8
Use suspend-and-forward instead of store-and-forward
Idea shared by Douglas Foster - 12/28/2020 at 1:42 PM
Proposed
(Ticket opened.   Now I need supporting votes.)

SmarterMail uses a store-and-forward process: the SMTP module performs initial checks, then if no problem is found, it accepts the message and closes the incoming connection. If a subsequent process detects objectionable content or a delivery failure, it is too late to reject the message because the submitting server has been told that the message is accepted and consequently the connection has been closed. As a fallback, SmarterMail can only notify the user with a non-delivery report (NDR).

However, SMTP is designed to operate as a suspend-and-forward in process. The submitting server can be put "on hold" while the receiving server attempts to complete the delivery. With this mechanism, if any delivery problem is detected, each server in the chain is notified with a reject status which is relayed back to the start of the chain. No NDR messages are needed because no connections are ever closed.

As evidence, I provide these timeout rules from RFC 5321:

https://tools.ietf.org/html/rfc5321#section-4.5.3.2
• 4.5.3.2.1. Initial 220 Message: 5 Minutes
• 4.5.3.2.2. MAIL Command: 5 Minutes
• 4.5.3.2.3. RCPT Command: 5 Minutes
• 4.5.3.2.4. DATA Initiation: 2 Minutes
• 4.5.3.2.5. Data Block: 3 Minutes
• 4.5.3.2.6. DATA Termination: 10 Minutes.
• 4.5.3.2.7. Server Timeout: 5 Minutes.

In exceptional conditions, such as a failed downstream server, an intermediate server can do store-and-forward or it can simply relay a temporary failure status back to the point of origin and let the origin try later. (I think store-and-forward is really a remnant of the early days when routing was performed with intermittently-available dial-up connections. But now it is being used as a programming convenience,.)

Early IETF documents required NDR reports if a delivery problem is detected after the message has been accepted. More recent IETF documents instruct systems to never generate a NDR (to external senders) because the NDR destination address can be fraudulent, so the NDR report itself becomes another spam message. SmarterMail has not embraced the new guidance.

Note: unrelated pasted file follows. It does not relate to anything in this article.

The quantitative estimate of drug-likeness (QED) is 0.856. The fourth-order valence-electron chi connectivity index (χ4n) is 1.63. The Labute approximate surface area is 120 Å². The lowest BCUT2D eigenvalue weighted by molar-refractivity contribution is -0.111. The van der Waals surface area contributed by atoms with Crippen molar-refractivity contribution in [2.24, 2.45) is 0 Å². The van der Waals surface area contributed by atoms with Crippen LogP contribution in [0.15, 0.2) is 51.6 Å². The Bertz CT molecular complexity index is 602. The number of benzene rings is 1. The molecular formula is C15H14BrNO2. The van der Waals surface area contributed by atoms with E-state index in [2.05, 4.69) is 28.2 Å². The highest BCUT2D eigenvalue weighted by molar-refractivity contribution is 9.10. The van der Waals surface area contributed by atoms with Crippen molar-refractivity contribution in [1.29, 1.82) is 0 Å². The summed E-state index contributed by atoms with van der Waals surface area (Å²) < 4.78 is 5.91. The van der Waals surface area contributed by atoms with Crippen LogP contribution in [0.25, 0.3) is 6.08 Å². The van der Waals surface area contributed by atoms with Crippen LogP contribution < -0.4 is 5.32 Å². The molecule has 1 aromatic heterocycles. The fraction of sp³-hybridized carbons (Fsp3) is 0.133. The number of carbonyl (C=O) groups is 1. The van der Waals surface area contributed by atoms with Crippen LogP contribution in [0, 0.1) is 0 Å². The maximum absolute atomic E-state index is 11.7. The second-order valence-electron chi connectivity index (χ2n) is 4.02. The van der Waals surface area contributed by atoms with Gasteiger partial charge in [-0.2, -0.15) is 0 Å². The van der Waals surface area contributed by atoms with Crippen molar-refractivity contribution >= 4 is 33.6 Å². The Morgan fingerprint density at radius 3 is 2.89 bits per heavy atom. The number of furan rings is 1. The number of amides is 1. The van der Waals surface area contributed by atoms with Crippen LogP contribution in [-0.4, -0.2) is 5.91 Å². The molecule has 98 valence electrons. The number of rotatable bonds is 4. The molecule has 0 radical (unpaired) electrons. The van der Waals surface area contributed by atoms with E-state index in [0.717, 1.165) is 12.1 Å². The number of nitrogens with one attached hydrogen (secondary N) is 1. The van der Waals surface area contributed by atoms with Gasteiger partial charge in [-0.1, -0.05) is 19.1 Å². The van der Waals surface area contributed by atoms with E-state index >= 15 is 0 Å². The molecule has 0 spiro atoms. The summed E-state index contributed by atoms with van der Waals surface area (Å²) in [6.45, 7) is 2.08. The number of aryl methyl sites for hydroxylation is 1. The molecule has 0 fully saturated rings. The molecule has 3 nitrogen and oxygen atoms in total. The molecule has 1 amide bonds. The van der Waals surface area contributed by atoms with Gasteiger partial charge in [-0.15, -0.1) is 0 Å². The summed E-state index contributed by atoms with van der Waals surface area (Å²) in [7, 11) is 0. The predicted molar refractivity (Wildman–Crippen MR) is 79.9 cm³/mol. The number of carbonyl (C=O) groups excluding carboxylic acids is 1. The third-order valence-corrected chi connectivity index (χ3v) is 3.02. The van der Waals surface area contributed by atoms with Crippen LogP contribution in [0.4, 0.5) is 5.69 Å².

I am trying to comply with the newer IETF guidance, but SmarterMail makes this difficult. On my incoming gateway, I have Declude discard messages rather than returning them to SmarterMail, since SmarterMail is unable to generate a reject status. In my outgoing gateway, I have a rule to quarantine outgoing NDRs so that they will not be released to the Internet.

But SmarterMail keeps outwitting my defenses. Delivery problems associated with disabled users and overquota users still generate an NDR, and the outbound NDR message is currently bypassing my Outgoing gateway.

The real solution is to re-architect SmarterMail to operate on suspend-and-forward, so that all delivery failures are handled in exactly the same way, as a reject message. It will be difficult, but it is needed. 

3 Replies

Reply to Thread
0
+1
0
I agree that SMTP should work this way. +1

I believe this is how Gmail operates.

Ron
0
It is true that nowadays most SMTP servers does most of the checks at SMTP transaction (after the end of DATA command) so it directly accept or reject the mail directly instead of generating NDR.
This is way better and avoid backscatting.

Sébastien Riccio
System & Network Admin

Reply to Thread